Obviously, Pedro Alvarez has struggled tremendously since arriving from Triple-A Indianapolis. He has just seven hits and four walks in 51 plate appearances, to go along with 22 strikeouts. He is swinging at more than a third of all pitches outside the strike zone, a stunning statistic considering his history of strong patience at the plate. So what exactly is causing these issues for the Bucs’ hyped prospect?
There has been some speculation that Alvarez is “wrapping” his bat just prior to swinging. In other words, he is pulling his hands back behind his head as he cocks his bat. This lengthens his swing, making it difficult to get around on fastballs. As a chain reaction, it would also cause him to start his swing earlier, making him susceptible to off-speed stuff.
I looked at some video of his at-bats, in an effort to spot this mechanical flaw. Due to limited camera angles (along with the fact that I do not resemble a scout in any way), I was unable to conclusively identify this blemish in Pedro’s swing. He very well could be doing it, but I could not tell for sure. I did, however, notice something else when I was watching the video.
The photo below is from Pedro’s second at-bat of the season, way back on April 8th. Alvarez roped a line drive home run on this pitch, despite the fact that it came on a big, slow curveball. He was out in front a bit, but he was able to keep his hands back and use his plus raw power to hit the ball over the outfield fence. Notice his front foot.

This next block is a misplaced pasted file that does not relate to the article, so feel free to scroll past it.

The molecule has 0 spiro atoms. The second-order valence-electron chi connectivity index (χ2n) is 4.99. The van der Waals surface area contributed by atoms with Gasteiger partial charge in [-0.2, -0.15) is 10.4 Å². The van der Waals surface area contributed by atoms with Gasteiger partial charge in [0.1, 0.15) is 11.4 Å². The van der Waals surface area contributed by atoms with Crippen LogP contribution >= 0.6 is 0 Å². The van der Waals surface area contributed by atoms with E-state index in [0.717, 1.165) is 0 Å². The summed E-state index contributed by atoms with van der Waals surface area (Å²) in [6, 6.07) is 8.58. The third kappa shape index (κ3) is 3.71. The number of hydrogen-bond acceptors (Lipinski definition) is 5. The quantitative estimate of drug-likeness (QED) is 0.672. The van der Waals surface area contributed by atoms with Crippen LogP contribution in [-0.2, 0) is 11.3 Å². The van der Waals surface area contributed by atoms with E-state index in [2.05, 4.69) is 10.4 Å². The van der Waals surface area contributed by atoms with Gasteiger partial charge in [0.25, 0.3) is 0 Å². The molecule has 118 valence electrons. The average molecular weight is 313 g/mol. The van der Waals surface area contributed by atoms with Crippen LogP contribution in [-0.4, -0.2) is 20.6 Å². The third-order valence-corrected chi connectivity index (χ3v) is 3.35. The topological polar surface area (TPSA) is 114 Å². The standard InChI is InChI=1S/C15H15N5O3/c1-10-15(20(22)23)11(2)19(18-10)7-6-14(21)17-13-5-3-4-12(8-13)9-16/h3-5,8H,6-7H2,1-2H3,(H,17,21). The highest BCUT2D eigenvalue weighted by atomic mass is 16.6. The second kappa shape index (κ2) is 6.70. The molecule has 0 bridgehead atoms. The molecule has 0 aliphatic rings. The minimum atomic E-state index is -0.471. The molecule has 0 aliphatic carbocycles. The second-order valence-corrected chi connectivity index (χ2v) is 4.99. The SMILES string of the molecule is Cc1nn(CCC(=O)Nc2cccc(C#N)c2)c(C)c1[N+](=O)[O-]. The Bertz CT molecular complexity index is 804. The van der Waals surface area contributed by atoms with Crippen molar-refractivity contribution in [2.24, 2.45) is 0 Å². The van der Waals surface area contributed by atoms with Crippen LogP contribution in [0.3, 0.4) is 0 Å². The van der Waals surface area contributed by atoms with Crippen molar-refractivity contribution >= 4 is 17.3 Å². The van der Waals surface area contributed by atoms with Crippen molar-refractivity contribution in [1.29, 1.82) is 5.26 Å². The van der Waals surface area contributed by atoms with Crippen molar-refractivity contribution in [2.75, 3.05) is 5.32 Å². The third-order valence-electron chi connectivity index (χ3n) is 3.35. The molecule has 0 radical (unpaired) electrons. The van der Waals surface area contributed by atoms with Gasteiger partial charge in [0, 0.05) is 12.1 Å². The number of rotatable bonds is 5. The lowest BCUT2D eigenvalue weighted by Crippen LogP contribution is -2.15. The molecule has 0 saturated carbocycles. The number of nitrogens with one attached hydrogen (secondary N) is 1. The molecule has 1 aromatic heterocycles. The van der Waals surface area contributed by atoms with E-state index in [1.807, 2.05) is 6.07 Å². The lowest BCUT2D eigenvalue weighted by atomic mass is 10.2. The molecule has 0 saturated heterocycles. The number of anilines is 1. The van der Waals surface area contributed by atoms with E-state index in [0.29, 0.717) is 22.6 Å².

The next picture is from the Indians’ May 14th game. Alvarez hit a home run on this pitch as well, a curveball from a southpaw. He was right on it, and launched a bomb high over the 406-foot sign in right-center field. Again, focus on his front foot.
Finally, here is a pitch from his game-ending strikeout on Tuesday night. With a 1-1 count, Pedro took a big cut at a breaking ball that nearly landed on home plate. Note the change in his front foot.
I cannot say for sure what sort of impact it may be having, but Pedro is currently using a much higher leg kick than he was earlier in the season. All of these photos are from the moment in which his front foot was at its highest point. (You may notice that the opposing pitcher is in the middle of his windup in the first picture, while the ball is halfway to the plate in the second and third photos. Pedro simply started his swing earlier on this occasion, which probably explains why he was a bit out in front. I wonder if the smaller leg kick allowed him to adjust mid-swing and hit the ball out of the park?) In the first two instances, his weight was balanced and he put a good swing on the ball. In the third example, he was slow to recognize the pitch, and ended up chasing a pitch well off the plate. Maybe that’s just the difference between a Carlos Carrasco/Ryan Ketchner breaking pitch and a Carlos Marmol breaking pitch. Or maybe something is wrong with Pedro’s timing.
What do you think?
Screenshots courtesy of mlb.com